It looks like you're using an Ad Blocker.

Please white-list or disable in your ad-blocking tool.

Thank you.


Some features of ATS will be disabled while you continue to use an ad-blocker.


Looking for a good telescope.

page: 1

log in


posted on Nov, 22 2009 @ 02:30 PM
Hey everyone, I was wondering which brands have the best beginner telescopes?
The only stipulation, is I would like it to be easily portable.

I have never used one before, but would love to take up the hobby. I really love science, and space exploration. So since I probably wont be going to space anytime soon..

I live on an open marsh, so the night sky is already gorgeous from my deck, but I would like to see the moon/constellations etc..

Any advice would be helpful.

posted on Nov, 22 2009 @ 04:48 PM
i need help to! i was just about to post a topic XD i found a kessops

"telescope with 800mm focal length, 80mm objective and a maximum magnification of 800x when used with a 6mm eye peice and 3x barlow lens. the more powerful jessops 1100-102 model has a 110mm focal length and a larger 102mm objective for brighter and cleaer images, and a maximum magnification of 550x when used with 6mm eye piece and 3x barlow lense"

Someone explain that to me please ^_^ i need to know if its good or not and which ones better

posted on Nov, 22 2009 @ 05:19 PM
SkyWatcher makes good beginner telescopes. They've also got a knowledgebase on their site.
For star positions I recommend Stellarium

posted on Nov, 22 2009 @ 05:24 PM

Hav a peek through the above thread also! You may get som ideas,
Also this one

posted on Nov, 22 2009 @ 05:28 PM
I will give you a bit of advice.

Don't buy any telescope by how high the power is rated!

If you are near an amateur astronomer or club, pay a visit, they'll be more than happy to give you the proper guidance.

It really depends on budget and what you want to do with it.

The most important part is the mount, preferably an equatorial if you plan on doing any imaging, unless you just want to observe with it.

The rule of thumb is 50 power or times per inch of aperture. Be careful of any telescopes which claim more. Aperture is the size of the objective lens or mirror.

There's nothing like taking a look through a good instrument.

Beware of the high power rated scopes, its not a lie, they can go to that power, but you won't be impressed with the image. I personally like 8" mirrors, they are not too heavy and give good power for the money.

Good luck.


posted on Nov, 22 2009 @ 05:33 PM
A good pair of binoculars is a great place to start. You'll can learn your way around the sky and if you find you're not really into it, they are good for other things. Whatever you get, don't get caught up in magnification at first. Light gathering and optical quality are much more important. If you get binos first, that means full size with large objective lenses.

There's a lot of info on the net and it would pay to do a little googling. The equipment gets pretty specialized and it's usually best to get something less so at first. With binos or spotting scopes you can look at terrestrial objects as well as some pretty neat stuff in the sky.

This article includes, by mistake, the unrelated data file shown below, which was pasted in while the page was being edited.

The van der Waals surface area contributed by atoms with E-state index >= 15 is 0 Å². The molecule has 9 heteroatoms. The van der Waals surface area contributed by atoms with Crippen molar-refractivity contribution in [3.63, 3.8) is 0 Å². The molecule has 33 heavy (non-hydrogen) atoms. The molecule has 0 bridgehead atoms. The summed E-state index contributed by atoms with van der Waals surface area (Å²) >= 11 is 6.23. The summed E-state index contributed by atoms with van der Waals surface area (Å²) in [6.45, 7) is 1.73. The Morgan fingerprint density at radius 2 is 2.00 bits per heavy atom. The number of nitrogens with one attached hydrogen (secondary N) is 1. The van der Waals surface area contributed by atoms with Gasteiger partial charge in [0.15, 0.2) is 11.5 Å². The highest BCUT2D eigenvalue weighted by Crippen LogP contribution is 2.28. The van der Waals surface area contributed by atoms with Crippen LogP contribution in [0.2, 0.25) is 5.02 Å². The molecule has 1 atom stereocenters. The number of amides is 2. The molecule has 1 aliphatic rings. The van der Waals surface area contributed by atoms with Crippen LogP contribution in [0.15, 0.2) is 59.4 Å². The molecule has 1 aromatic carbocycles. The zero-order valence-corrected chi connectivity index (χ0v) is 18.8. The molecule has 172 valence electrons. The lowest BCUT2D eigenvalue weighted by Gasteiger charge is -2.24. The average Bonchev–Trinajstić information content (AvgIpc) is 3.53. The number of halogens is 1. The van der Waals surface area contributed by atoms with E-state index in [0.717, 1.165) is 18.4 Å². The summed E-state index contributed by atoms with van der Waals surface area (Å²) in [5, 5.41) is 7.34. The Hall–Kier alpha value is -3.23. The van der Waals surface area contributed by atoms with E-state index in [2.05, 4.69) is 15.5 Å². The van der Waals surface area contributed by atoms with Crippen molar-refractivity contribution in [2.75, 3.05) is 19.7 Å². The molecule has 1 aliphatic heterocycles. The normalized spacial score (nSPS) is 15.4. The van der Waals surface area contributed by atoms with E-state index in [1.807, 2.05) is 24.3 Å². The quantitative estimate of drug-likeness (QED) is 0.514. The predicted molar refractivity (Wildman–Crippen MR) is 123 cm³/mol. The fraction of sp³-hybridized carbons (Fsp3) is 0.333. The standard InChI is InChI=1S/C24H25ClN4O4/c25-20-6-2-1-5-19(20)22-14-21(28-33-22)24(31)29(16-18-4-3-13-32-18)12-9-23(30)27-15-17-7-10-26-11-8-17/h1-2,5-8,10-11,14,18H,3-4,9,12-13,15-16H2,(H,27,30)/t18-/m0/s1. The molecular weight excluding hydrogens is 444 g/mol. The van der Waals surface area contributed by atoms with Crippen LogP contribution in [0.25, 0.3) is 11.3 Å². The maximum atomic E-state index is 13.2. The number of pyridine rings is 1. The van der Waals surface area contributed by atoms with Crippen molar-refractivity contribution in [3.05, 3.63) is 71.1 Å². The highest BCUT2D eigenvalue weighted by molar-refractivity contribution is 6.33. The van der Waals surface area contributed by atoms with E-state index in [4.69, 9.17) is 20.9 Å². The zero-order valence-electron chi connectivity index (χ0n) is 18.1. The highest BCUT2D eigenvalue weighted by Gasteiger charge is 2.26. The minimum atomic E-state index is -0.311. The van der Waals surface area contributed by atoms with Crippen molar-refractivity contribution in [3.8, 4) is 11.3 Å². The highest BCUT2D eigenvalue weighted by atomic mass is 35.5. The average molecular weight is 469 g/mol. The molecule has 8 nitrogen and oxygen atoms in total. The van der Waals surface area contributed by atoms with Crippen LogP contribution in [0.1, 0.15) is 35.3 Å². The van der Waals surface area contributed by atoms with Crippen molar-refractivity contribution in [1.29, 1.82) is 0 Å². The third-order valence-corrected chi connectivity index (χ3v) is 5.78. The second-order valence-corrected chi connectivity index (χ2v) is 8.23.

posted on Nov, 22 2009 @ 05:38 PM
reply to post by Carlthulhu

I agree about skywatcher, I use their 8" dob for my moon imaging.

It uses a thin mirror and cool down is quick.

Its views are stunning under higher powers as well as wide field.

I don't have anything to do with the Skywatcher company, just like their prices and equipment. I also use Meade's stuff as well and their optics are very nice, the mounts can be troublesome, but for the most part there optics are as good as it gets. I have an 8" SCT of Meade's, built up a new mount myself for it and its great!


posted on Nov, 23 2009 @ 10:25 AM
Ive been using binocluars for the past year, and i pretty much know my night sky XD
Those telescopes i listed our my choice. Im thinking more of the second one. but there bascily the cheapest bestest ones i could find. cause im a student and cant afford real things

posted on Nov, 23 2009 @ 10:51 AM
For people like me who have never used one, how much detail could you see on the moon for instance, from a place like london. Does light pollution, mess around with the image, viewing from a city?

Plus can you tell all the constellations, from a city like london, with all the light pollution?

posted on Nov, 23 2009 @ 01:31 PM
Good questions, Andy1033.
I live in an opposite situation. I live where there is minimal light pollution. Nothing like the lights in a large city like London. But i wondered the same thing about nearby lights.

I think I might try some good binoculars first. I think i will also get a book/map, to get acclimated.

Thanks for all of the advice.

posted on Nov, 23 2009 @ 01:56 PM
Someone just tell me if this is good

* Configuration: Newtonian Reflector
* 1100mm Focal length
* 102mm objective diameter
* Red dot finder scope
* 3x Barlow lens supplied
* 6mm, 12.5mm & 20mm eyepieces included
* Maximum magnification of 400x
* Including tripod & counter balance weights
* Micro adjustment controls

posted on Nov, 23 2009 @ 05:29 PM
Well, I'm a big fan of Dobsonian telescopes. They are basically big Newtonian reflectors. They are not that portable but will fit nicely in a mini van or small suv. What they loose in portability they make up in quality.

10-15" will let you explore the heavens like never before.

If portability is still an issue I would recommend a Schmidt cassegrain. This is a combination between a reflector and a refractor.. I would recommend about the same aperture. (about 10-15") They are nice and compact but also make for some nice deep space viewing. The only catch is, it will cost you an arm and both legs.

top topics


log in